Food List for an Autism Diet

Close-up of slices of gluten-free almond bread.
Image Credit: marekuliasz/iStock/Getty Images

Improving the symptoms of autism and other developmental disorders through diet is a popular method among parents. Scientific research is not conclusive on how effective a diet such as GFCF, or gluten-free/casein-free, is. However, a number of parents have said the GFCF diet has changed their lives. The GFCF diet consists of two basic eliminations: wheat and dairy.

Milk Substitutes

Most children drink milk. However, on the GFCF diet, cow's milk in any form is not allowed. Finding a milk substitute that your child likes can be a challenge. Many varieties of alternative milk sources exist, such as rice milk, almond milk, soy milk and hemp milk that can be found at your local grocery store. Be sure the container states the product is casein-free, not just dairy-free. Some products may state they are dairy-free but still contain the casein protein as a thickener.

Advertisement

Gluten-Free Bread

Commercial breads contain the gluten protein from wheat flour. However, there are brands you can find at your local supermarket that are gluten-free. These breads are made from rice or tapioca flour. The taste and texture are different from regular bread. The different flour used to make gluten-free brands gives the bread density. If you have trouble finding a bread that your child enjoys, try making your own. Gluten-free bread recipes are plentiful online.

Cheese Substitutes

Cheese is a common favorite of children and eliminating it from your child's diet can be difficult. Alternative cheese products are mostly soy-based and have a similar taste and texture to your child's regular cheese. Check the ingredient list before purchasing any alternative cheese, as some brands that are labeled "dairy-free" may still contain the casein protein.

Advertisement

Meat

Meat that is minimally processed and unflavored is generally considered gluten-free. Prepackaged or frozen meat may contain spices that are not gluten-free, so it's important to check the list of ingredients. Also watch out for meat that is breaded, such as chicken nuggets, because these products do contain gluten.

Produce

Fresh fruit and vegetables are usually safe choices for gluten/casein-free foods. Frozen vegetables can be as well, as long as they are not packaged in sauces or flavorings, especially butter flavor.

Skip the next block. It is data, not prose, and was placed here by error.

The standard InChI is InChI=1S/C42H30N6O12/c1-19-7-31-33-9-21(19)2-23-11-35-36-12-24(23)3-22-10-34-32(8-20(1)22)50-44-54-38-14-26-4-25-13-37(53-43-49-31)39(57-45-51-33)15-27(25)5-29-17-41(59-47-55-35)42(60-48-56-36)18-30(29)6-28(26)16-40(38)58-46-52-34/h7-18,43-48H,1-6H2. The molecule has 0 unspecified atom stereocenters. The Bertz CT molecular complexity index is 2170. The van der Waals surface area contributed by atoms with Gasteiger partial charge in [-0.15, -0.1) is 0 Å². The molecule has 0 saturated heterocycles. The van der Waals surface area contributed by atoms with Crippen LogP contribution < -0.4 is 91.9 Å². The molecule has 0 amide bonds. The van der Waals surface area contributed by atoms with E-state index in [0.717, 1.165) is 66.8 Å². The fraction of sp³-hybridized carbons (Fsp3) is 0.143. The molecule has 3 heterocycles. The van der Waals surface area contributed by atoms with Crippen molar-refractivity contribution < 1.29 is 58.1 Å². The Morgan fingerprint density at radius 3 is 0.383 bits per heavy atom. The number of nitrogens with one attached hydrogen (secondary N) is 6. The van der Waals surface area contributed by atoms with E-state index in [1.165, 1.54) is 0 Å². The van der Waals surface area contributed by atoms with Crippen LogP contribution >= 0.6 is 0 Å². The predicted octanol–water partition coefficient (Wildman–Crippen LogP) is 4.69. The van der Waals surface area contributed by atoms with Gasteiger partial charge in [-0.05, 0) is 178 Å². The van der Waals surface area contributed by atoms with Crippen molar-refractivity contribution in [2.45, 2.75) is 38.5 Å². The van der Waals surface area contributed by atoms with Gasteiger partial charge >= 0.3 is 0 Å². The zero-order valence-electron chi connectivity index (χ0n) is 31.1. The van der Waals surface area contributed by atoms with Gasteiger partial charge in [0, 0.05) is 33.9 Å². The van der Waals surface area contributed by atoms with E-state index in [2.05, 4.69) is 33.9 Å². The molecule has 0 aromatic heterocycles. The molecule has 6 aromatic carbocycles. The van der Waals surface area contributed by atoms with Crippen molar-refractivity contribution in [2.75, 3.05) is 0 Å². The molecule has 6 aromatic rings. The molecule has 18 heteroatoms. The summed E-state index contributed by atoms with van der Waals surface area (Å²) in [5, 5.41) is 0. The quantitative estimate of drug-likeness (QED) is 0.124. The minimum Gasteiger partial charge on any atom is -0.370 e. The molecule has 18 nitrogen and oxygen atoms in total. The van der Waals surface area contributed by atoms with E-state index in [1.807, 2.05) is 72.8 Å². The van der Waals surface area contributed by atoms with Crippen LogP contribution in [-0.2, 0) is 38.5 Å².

Advertisement

Related Reading

One in 1,000 children are affected by autism, according to the National Institutes of Health, though exact numbers and classification of autism are still murky. One of possible therapies advocated to help autism include the gluten-free, casein-free diet, called GFCF. Although there are no definitive studies on the GFCF diet effects, many parents of autistic children claim it successfully helps reduce symptoms of autism.

Foods Containing Gluten

Contrary to popular belief, wheat is not the only food that contains gluten. Gluten is a protein present in rye, barley and wheat. The autism advocacy group TACA recommends reading food labels very carefully to avoid gluten intake. They also recommend avoiding the ingredients millet and oats because they are manufactured in close proximity to gluten and can become contaminated. Because gluten contains valuable vitamins and fiber, a gluten free diet may require close monitoring by a nutritionist and doctor to ensure adequate nutrition.

Advertisement

Foods Containing Casein

Like gluten, casein is a protein found in many food products. All dairy products contain casein including cheese, yogurt, cow, goat and lamb's milk, as well as human breast milk. Removing casein from a diet should be implemented with care as it can cause a deficit in valuable nutrients, such as calcium and Vitamin C.

Soy Products

Soy sauce, edamame, frozen veggie burgers and soy oil are just some items that contain soy. Additionally, many foods list guar gum or bulking agent as ingredients, and items like this are hidden sources of soy, according to TACA. TACA recommends strictly removing soy from diets for autistic individuals because soy manufactured in America is often genetically modified and may be an food allergen. The careful and vigilant reading of food labels is highly recommended to restrict soy from your diet. Although no definitive studies show soy restriction helps autism symptoms, TACA states that parents who have implemented this and the GFCF diet have seen improvements in their autistic children.

Advertisement

references